The function of a PCM telemetry encoder, installed in moving vehicles such as automobiles, aircraft, missiles, and artillery projectiles, is to transform many physical variables, such as velocity, shock, temperature, vibration and pressure, into digital data. Also, the encoder is required to make a data frame composed of digital input signals and frame synchronous data. The framed data is supplied to the input of a transmitter. There are three critical considerations in developing a PCM telemetry encoder to be installed in an artillery projectile. The first is the performance consideration, such as sampling rate, data receiving rate and data transmission rate. The second is the size consideration due to the severely limited installation space in an artillery projectile and the last is the power consumption consideration due to limitations of the munition’s power supply. To meet these three considerations, the best alternative is a one-chip solution. Using a commercially available TMS320F2812 DSP chip, we have implemented a 30-channel PCM telemetry encoder to process randomized data frames, composed of 16-channel analog data, 14-channel digital data and 2 frame synchronization data per data frame, at 10Mbps transmission baud rate. This paper describes the structure of the 30-channel PCM telemetry encoder and its performance.
    • A MULTIFUNCTION SATELLITE BACKHAUL SYSTEM FOR AIRCRAFT FLIGHT TEST APPLICATIONS

      Bell, John J. (Jack); Mileshko, James; Payne, Edward L.; Wagler, Paul; ViaSat, Inc. (International Foundation for Telemetering, 2004-10)
      This paper will present the design of a network used to receive and record sensor data and provide voice communications between a flight controller and the pilot of an aircraft undergoing flight testing in remote areas. The network utilizes a completely self-contained mobile tracking subsystem to receive and relay the sensor data and cockpit voice in real-time over a geostationary satellite. In addition to the aircraft tracking and data/voice relay functions, the system also provides local data recording at the mobile station, telephone and intercom connectivity between the mobile station and the control center, and remote equipment setup via the satellite link.
    • NETWORK CONNECTIONS BEYOND IEEE 802.11

      Zettwoch, Robert N.; The Boeing Company (International Foundation for Telemetering, 2004-10)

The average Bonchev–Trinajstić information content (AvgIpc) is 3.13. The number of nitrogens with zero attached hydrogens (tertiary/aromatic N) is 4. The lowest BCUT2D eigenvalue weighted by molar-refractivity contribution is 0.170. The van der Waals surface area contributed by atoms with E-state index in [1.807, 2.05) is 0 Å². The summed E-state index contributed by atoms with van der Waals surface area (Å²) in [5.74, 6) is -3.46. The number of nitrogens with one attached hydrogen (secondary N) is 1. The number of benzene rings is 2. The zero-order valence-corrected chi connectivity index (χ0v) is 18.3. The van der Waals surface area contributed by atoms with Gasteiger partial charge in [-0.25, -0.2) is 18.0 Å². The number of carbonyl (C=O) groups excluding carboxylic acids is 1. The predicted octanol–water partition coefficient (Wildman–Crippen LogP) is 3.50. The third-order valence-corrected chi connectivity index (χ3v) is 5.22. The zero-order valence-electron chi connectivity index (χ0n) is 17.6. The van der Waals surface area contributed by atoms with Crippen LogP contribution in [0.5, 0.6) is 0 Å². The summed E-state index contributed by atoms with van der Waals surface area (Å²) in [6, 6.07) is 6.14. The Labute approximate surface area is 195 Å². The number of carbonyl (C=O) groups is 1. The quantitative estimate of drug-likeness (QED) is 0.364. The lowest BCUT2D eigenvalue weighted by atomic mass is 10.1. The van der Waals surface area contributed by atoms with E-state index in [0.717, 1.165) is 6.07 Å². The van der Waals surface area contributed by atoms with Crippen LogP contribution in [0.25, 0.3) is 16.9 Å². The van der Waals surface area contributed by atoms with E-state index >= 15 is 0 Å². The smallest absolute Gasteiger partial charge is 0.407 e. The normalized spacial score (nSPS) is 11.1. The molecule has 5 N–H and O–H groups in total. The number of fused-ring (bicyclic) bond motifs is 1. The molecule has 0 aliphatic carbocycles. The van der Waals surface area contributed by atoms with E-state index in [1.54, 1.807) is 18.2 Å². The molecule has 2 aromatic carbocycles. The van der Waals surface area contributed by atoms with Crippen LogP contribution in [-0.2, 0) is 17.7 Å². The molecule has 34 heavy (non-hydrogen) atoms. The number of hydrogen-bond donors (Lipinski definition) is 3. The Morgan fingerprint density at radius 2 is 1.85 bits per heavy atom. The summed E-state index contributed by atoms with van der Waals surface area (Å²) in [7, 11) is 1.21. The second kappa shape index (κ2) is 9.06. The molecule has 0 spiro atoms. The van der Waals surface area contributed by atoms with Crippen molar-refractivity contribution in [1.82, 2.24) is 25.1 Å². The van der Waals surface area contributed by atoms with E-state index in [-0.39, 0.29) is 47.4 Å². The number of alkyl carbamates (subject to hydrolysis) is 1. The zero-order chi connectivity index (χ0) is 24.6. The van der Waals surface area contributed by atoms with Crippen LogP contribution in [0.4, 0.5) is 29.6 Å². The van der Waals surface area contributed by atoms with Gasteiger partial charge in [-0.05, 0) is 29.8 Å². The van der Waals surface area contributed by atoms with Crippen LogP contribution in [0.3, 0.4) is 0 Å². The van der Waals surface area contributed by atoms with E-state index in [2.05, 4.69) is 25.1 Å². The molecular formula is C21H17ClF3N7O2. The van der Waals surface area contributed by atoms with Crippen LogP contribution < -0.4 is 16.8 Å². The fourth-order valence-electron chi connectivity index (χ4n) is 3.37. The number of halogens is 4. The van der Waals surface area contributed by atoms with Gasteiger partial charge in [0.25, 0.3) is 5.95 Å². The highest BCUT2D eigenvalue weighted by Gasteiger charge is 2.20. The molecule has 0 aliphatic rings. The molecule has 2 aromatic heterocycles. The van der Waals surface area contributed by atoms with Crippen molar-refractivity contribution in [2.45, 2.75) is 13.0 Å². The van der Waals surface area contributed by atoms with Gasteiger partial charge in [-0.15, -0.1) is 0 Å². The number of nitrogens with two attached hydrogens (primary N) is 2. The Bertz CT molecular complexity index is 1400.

More and more aircraft system designs are incorporating a local-area-network (LAN) using either Fibre Channel (FC) or Ethernet. To date there hasn’t been a means for creating a FC node connection between an airborne network and a ground based FC network or for creating a reliable high-speed Ethernet connection between air and ground. Ethernet connections have had some success by using the IEEE 802.11 wireless LAN for these types of connections; however, these connections suffer from many inherent problems using this standard. Problems include the lack of telemetry spectrum control, security validation, high-speed data transfer efficiency, and channel acquisition time. This paper will describe a methodology that utilizes the IRIG-106 PCM standard for communicating between aircraft and ground-based networks. PCM can solve the aforementioned problems and it enables the user to take advantage of the many ARTM advances in PCM telemetry technology [1]. One such advance in technology has been the use of SOQPSK (Tier 1) or Multi-h CPM (Tier 2) to enable the user to effectively double or more their bandwidth efficiency compared to PCM/FM (or CPFSK) (Tier 0).
    • COMPARISON OF ALAMOUTI AND DIFFERENTIAL SPACE-TIME CODES FOR AERONAUTICAL TELEMETRY DUAL-ANTENNA TRANSMIT DIVERSITY

      Jensen, Michael A.; Rice, Michael D.; Anderson, Adam L.; Brigham Young University (International Foundation for Telemetering, 2004-10)
      The placement of two antennas on an air vehicle is one possible practice for overcoming signal obstruction created by vehicle maneuvering during air-to-ground transmission. Unfortunately, for vehicle attitudes where both antennas have a clear path to the receiving station, this practice also leads to self-interference nulls, resulting in dramatic degradation in the average signal integrity. This paper discusses application of unitary space-time codes such as the Alamouti transmit diversity scheme and unitary differential space-time codes to overcome the self-interference effect observed in such systems.
    • INTEGRATION OF S-BAND FQPSK TELEMETRY TRANSMITTERS AND GPS-BASED TSPI SYSTEMS WITH CLOSELY SPACED ANTENNAE – A SUCCESS STORY

      Selbrede, Robert W.; Pozmantier, Ronald; JT3 LLC (International Foundation for Telemetering, 2004-10)